Current Reading

This blog is primarily for me to blog my responses to books that I'm reading. Sometimes I blog about other stuff too, though.

I'm currently reading Thing Hidden Since the Foundation of the World by Rene Girard.

Word cloud

Word cloud

Sunday, January 26, 2020

Next book: Things Hidden Since the Foundation of the World

My next book blogging will be about Things Hidden Since the Foundation of the World by Rene Girard. I came across a reference to this book, while reading something about political correctness. I can no longer find the essay that I read, but the title of this book stuck with me. The reference said that this book discusses the roots of religion, and since the social concerns at the root of political correctness also sit at the root of much that maddens me in modern education, it's worth studying.

The book seems to be very focused on the theme of mimicry as the root of social strife. It's dangerous to try to fit all of human society into one single social theme, but my impression of 20th century French intellectuals is that they engaged in these over-simplifications for playful reasons. They felt that if you want to understand an idea you must take it as far as it can go and then some, and try to fit absolutely everything into it. Even if the fit is awkward, you must keep trying. They never say explicitly that the awkwardness of the fit might be telling in its own way, but instead expected you to figure that out for yourself.  So I'm reading him forgivingly. Also, his ideas about mimicry, and how it can lead to rivalry and contests, while repeated on every page, also seem to be more of an invitation to bigger questions, rather than something that he seriously intends you to fit everything into.

Mostly it has me thinking about religion in general. Abrahamic faiths seem to be particularly versatile religions, in that they provide at least 4 things:

  1. A cosmology: God made the world, and that explains it.
  2. Morality: You must do good when possible, and atone and repent by the rules of the faith when you fall short, and God will reward you.
  3. Ritual: The year is organized by a religious calendar, with rituals for different facets of life at different times of the year. This focuses our time and endeavors, provides cohesion and outlets for our communities, and provides, in the words of Ecclesiastes, a season for all things.
  4. Community: The community of believers is distinct from other tribes.
When I contrast with older polytheistic faiths, one omission that I see is morality. One reason is that in ancient mythology it isn't clear which god you should look to for morality. The universe has no undisputed moral leader, but rather a strife between deities with conflicting agendas. And many of those deities are deeply flawed (the Greek gods being particularly flawed, but not unique in having flaws). Are we to look to these murderous adulterers for morality? At least the Old Testament God, when He smites the wicked, has an uncontested claim to moral arbiter status.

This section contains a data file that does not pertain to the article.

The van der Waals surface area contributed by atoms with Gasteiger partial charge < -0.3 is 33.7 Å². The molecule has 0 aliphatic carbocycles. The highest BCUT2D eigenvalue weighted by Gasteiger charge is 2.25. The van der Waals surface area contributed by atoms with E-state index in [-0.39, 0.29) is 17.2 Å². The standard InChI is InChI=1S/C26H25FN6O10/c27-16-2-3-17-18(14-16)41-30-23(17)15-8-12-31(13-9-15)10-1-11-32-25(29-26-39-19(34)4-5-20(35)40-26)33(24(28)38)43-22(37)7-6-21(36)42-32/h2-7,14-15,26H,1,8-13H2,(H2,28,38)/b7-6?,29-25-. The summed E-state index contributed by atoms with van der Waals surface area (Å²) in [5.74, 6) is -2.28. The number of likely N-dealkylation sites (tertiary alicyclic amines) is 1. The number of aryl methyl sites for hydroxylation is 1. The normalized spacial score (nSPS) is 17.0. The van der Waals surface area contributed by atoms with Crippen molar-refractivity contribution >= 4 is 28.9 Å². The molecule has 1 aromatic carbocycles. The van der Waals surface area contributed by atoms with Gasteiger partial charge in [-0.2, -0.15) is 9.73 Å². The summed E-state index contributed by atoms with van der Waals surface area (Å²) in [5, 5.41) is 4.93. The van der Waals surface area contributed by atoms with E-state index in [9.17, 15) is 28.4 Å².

Instead, polytheists appeal to different deities for different purposes.  Want victory in war? Sacrifice to the god of war. Want a bountiful harvest? Sacrifice to a harvest deity, or maybe a weather deity. And so forth. Also, while ancient polytheists were deeply concerned with tribal identity, alien tribes have deities whom some societies considered real rivals to their deities, rather than figments of alien imagination.

(Hinduism has morality, but there's also an idea that the multitude of gods reflect some deeper, higher order behind the world, something that might not be a single God like the God of Abraham, but at least brings unity.)

Political correctness offers morality and community, and increasingly ritual (e.g. land acknowledgments), but not (yet) a cosmology. I suspect that as they edge toward "noble savage" tropes we'll see a re-emergence of religious cosmology, particularly as the astronomy community struggles to reconcile their need for mountaintop observatories with traditional religious beliefs about sacred mountains, but we're not yet at the point of a PC cosmology. Maybe we'll eventually get myths about certain groups having not just more sustainable lifestyles but supernatural connections to the land, but we're not quite there (as far as I know).

Or maybe not. Ancient religions didn't check all of the boxes that Abrahamic faiths check, and much of the world gets by without all of those boxes being checked in their belief systems. Still, since PC seems to be quite Christian in its roots, being so focused on guilt and redemption, I am open to the possibility that eventually a full-scale recreation of Christianity will emerge.

Monday, January 20, 2020

Spotted in the wild: The obligatory paragraph

A while ago I blogged about the following comment by Cathy Young:
This is starting to remind me of how every Soviet essay on art or literature had the obligatory graph on Marxism-Leninism & the class struggle
She was commenting on an otherwise fine article that had an aside on how "problematic" the concept of genius is. It reminded her of the requirements placed on writers in the Soviet era.